Metabolism naturally slows as you age, so it’s harder to avoid pound creepage as the years pass. Luckily scheduling regular workout sessions helps you increase the total number of calories you burn, helping you maintain a steady, healthy weight. You’ll torch more calories if you add in resistance training to your routine at least a few times a week, since working out with free weights or doing bodyweight exercises helps build muscle mass. “The more muscle you have, the higher your calorie burn is,” says Sternlicht. “And it stays higher all day long, even after you’ve stopped exercising.”
Exercise reduces belly fat
As you creep into middle age, fat that used to primarily land on your hips and thighs starts to increasingly show up along your belly; this is especially true after menopause. Unlike fat on other body areas, this visceral fat, as it’s known, can increase your risk of chronic conditions such as diabetes and heart disease. It’s stubborn, but regular cardio sessions appear to reduce or erase it. A 2011 Duke University study found that cardio workouts can lead to more belly fat loss than strength training workouts or a combo of strength training and cardio.
Exercise relieves stress
A long outdoor run or scenic hike can distract you from anxiety and worries. But there may be a physiological reason exercise lowers stress levels. “The endorphin release prompted by a workout has a relaxing effect and reduces anxiety,” says Zonoozi. Also, more meditative forms of exercise, such as yoga or Tai Chi, encourage mindfulness along with moving your body. Staying in the moment so you focus on your breathing and heart rate make it a lot harder to mentally freak out about a stressful work project or that fight you had last night with a friend.
Exercise enhances your memory
As years pass, it’s normal to become forgetful. But research suggests that you can fight brain fog with fitness. Researchers writing in the British Journal of Sports Medicine in 2014 found that regular aerobic exercise seems to increase the size of the hippocampus, a part of the brain associated with memory. Previous research has also linked exercise to sharper cognitive skills. If you’re experiencing more senior moments these days, dial them back by getting on the treadmill.
Exercise makes your heart more efficient
Like all muscles, your heart gets weak and flabby with inactivity. As a result, it has to work harder to pump blood throughout your body, racking up more stress and leaving you feeling easily fatigued and winded. Good thing even moderately intense exercise (like a brisk 30-minute walk) can make your heart stronger, so it pumps oxygen-rich blood more efficiently through your system, resulting in less strain, says Rhonda Zonoozi, exercise physiologist and certified health and wellness coach at the Sun Health Center for Health and Wellbeing in Arizona.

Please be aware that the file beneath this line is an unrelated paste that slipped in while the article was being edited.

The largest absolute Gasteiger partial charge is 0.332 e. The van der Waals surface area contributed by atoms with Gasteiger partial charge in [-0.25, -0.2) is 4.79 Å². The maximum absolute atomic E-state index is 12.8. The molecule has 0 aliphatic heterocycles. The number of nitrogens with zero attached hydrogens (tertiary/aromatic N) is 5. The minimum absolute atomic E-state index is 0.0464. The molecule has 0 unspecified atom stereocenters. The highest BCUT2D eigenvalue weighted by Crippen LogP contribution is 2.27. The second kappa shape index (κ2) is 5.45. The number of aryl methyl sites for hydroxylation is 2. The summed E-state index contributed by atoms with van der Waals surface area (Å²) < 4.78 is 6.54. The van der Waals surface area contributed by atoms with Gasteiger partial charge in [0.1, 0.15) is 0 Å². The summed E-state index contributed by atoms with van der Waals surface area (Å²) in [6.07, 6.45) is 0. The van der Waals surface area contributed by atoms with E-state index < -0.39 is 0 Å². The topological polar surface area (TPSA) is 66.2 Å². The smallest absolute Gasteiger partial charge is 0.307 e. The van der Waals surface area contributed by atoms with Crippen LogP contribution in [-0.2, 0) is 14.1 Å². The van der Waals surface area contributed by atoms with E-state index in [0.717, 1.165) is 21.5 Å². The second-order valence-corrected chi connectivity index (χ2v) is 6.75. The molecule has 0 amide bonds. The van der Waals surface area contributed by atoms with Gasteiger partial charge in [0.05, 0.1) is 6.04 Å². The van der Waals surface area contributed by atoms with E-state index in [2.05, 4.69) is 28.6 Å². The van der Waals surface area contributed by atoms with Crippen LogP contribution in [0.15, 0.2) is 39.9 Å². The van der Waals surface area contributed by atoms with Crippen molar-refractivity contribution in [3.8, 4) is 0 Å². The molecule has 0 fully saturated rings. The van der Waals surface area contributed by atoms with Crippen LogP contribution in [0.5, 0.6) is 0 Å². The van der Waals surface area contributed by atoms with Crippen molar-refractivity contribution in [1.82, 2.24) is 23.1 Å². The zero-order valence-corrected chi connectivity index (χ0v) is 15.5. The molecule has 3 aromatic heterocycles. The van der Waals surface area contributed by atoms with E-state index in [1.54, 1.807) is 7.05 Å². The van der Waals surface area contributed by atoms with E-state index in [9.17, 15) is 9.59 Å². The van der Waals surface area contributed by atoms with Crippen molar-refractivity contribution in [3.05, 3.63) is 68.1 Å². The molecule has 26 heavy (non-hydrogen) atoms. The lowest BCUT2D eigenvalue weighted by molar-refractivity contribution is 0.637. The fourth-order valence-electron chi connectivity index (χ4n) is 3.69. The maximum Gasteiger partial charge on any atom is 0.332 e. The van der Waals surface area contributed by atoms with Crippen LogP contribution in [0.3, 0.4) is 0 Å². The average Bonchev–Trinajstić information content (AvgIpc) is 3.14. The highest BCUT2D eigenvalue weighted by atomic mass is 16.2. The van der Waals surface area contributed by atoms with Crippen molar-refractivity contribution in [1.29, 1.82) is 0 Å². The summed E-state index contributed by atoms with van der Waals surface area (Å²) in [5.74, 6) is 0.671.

Exercise protects you from heart disease

Exercise’s heart-healthy benefits don’t stop there. Regular workouts also reduce your risk of cardio problems that tend to crop up with age, such as high blood pressure and high levels of triglycerides, a type of fat in the blood that can block or harden arteries. Both are big-time contributors to heart disease, the number one killer of men and women, according to the CDC. “Exercise also improves levels of HDL, or good cholesterol, the kind that protects your heart from cardiovascular disease,” says Zonoozi.

Exercise improves your blood flow
As you age, it’s not only joints that can get stiff—the blood vessels in your body can lose their flexibility. This makes it harder for them to expand and contract as needed to deliver oxygen-rich blood to parts of the body that need it the most (like the brain, heart, and muscles.) And stiffer arteries can raise your blood pressure, meaning your heart has to work harder to pump blood through them. Exercise can lower blood pressure and improve circulation, and some research suggests that even simple stretching—think yoga, Pilates, or any stretching moves—can help boost flexibility of blood vessels.
Argerios Kokkas

Restauranteur, Captain Cleveland (Cleveland Browns Mascot),
Child Advocate

I own and operate The Grille, restaurant and bar in Brunswick and my time is very limited. I don’t have time to go to the gym on a consistent basis and even though I know what I should eat and do to stay in shape… life sometimes gets in the way.

That’s where Stavros and FITT-WELL come in. He meets me at my house and works my butt off for an hour straight, then we go over my eating schedule until the next time we meet. That’s too convenient!

I definitely would not be pushing myself during exercise to get the results I do with Stavros.

The best part about is I don’t even have to stress over not knowing what to eat all the time. When I find myself too low on energy to even decide on what to eat, I call or text FITT-WELL and they give me fast, healthy suggestions so I don’t just stuff my face with the first thing I find to eat.

I definitely recommend FITT-WELL to everyone trying to loose weight, keep it off, and tone up!

Sincerely,  Argyrios Kokkas

Marc Montemerlo

Hollyood Celebrity Trainer

Stavros has been great working with me with my MFITT Program in Los Angeles. It’s a celebrity fitness program based on high energy aerobic, anaerobic, and strength training, diet (including supplementation), and positive mental attitude.

Actors, studios, and production companies hire us to quickly morph their actors into the chiseled heroes and villains we enjoy. He understands the study of Kinesiology and explains the how’s and why’s of our fitness programs in a simple and motivational way.
Stavros is a great asset to anybody in Charlotte looking to get fit. We will miss his energy and motivation.

Sincerely,
Coach Marc Montemerlo
Mfitt Lifestyle Training

Ready?… Let’s do this!